longitude, celestial Angular distance
along the ecliptic from the vernal equinox eastward.
According to (8), if the angular distance
of a particle to the direction of the target is more than distance T, it will be multiplied by 0 and will not be used.
In Figure 7(c) the two peaks are not distinct due to the high noise in the signal (SNR = 5 dB) and a small angular distance
of the sources.
Further simulations with latitudes between 84[degrees]-89[degrees] N and a latitude angular distance
of 1[degrees] (Fig.
We can observe that: (a) MRT is minimal when cue-target distance is equal to 180[degrees] (259 ms); (b) MRT increases as cue-target angular distance
decreases and, (c) the magnitude of inhibition (MRT delay) is influenced not only by angular distance
between cue and target locations but also depends on whether cue and target are located in the same or in different quadrants.
c being the spherical angular distance
given by (3).
In conditions of heavy fog -- which will be our focus here -- only the rear lights of the vehicle in front are visible, and the distance to that vehicle is perceived on the basis of the visible characteristics of the car's lights: their angular size, their luminance, and the angular distance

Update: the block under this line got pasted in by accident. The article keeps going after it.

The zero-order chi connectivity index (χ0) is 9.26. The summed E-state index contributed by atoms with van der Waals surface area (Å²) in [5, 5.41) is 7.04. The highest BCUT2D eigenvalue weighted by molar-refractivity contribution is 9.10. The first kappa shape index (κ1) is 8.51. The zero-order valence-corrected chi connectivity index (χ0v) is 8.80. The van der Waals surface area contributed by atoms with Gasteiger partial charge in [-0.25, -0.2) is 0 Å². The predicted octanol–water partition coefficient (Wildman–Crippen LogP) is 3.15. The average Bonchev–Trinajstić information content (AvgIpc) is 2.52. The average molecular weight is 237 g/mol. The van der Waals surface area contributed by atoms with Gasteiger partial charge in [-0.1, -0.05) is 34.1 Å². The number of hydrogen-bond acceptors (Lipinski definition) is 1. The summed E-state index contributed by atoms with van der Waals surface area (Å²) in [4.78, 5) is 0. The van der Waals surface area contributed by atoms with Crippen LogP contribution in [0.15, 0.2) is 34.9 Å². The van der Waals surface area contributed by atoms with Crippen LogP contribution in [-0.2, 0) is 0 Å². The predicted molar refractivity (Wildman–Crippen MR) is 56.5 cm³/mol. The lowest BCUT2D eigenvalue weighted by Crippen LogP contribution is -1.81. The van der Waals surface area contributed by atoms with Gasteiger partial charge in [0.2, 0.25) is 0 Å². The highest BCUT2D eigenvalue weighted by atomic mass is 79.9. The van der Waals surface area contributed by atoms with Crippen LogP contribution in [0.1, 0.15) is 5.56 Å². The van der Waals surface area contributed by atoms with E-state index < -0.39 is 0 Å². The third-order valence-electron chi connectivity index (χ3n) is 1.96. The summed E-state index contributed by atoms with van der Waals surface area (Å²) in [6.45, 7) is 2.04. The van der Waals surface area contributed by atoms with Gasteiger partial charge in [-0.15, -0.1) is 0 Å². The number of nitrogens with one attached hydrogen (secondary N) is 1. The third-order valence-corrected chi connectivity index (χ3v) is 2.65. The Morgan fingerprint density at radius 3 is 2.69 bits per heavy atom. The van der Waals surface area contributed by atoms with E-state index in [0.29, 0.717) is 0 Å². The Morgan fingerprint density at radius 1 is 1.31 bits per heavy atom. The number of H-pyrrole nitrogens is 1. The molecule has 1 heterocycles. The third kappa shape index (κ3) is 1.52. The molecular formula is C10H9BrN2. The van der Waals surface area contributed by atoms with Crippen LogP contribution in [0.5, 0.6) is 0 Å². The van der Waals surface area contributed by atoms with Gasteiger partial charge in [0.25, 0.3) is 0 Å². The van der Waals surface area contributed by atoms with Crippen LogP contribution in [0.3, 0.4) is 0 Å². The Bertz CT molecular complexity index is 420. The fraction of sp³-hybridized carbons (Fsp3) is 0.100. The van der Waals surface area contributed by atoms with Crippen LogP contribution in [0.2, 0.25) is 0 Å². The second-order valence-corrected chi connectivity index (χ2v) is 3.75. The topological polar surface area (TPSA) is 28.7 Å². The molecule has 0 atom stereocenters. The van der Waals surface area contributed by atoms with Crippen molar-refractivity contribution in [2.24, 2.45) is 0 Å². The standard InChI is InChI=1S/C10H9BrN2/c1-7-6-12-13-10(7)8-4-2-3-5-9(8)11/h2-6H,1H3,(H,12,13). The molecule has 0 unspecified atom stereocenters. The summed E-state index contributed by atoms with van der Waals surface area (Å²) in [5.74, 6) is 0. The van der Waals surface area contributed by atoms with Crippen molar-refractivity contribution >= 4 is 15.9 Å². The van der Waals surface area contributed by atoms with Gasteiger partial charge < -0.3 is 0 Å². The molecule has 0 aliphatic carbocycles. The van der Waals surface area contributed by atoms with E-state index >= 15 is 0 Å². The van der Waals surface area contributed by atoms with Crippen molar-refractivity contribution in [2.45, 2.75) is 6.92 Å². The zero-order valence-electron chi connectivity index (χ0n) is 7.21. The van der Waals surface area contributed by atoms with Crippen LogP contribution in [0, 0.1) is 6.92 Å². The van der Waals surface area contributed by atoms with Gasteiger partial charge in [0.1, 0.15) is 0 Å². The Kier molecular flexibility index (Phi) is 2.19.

between them (if there are two).
The two right spherical triangles and one spherical triangle of Fig 5 allow the calculation of the angular distance
from the roll axis and the target (j):
Even though the starlit bodies are separated by an angular distance
of just 70 arcseconds--a minuscule fraction of the width of the full moon as seen from Earth--the near-infrared sensor was so tiny that it could only record the infrared light from one galaxy at a time.
Horizontal positions are usually specified in one of two ways: 1) Latitude and Longitude, which specify the angular distance
from a reference point on the earth's surface taking into account the fact that the surface is curved; and 2) Rectangular or Cartesian coordinates, which specify the horizontal distances at right angles from a reference point and which ignore the curvature of the earth's surface.
The Helen Keller National Center Act of 1992 defines an individual who is deaf-blind as an individual "who has a central visual acuity of 20/200 or less in the better eye with corrective lenses, or a field defect such that the peripheral diameter of visual field subtends an angular distance
no greater than 20 degrees, or a progressive visualloss having a prognosis leading to one or both of these conditions; who has a chronic hearing impairment so severe that most speech cannot be understood with optimum amplification, or a progressive hearing loss having a prognosis leading to this condition; and for whom the combination of impairments ...
If B's distance from the earth can be determined, the increase in the angular distance
between A and B can be determined and, using the known time between the observations, B's transverse velocity can be calculated.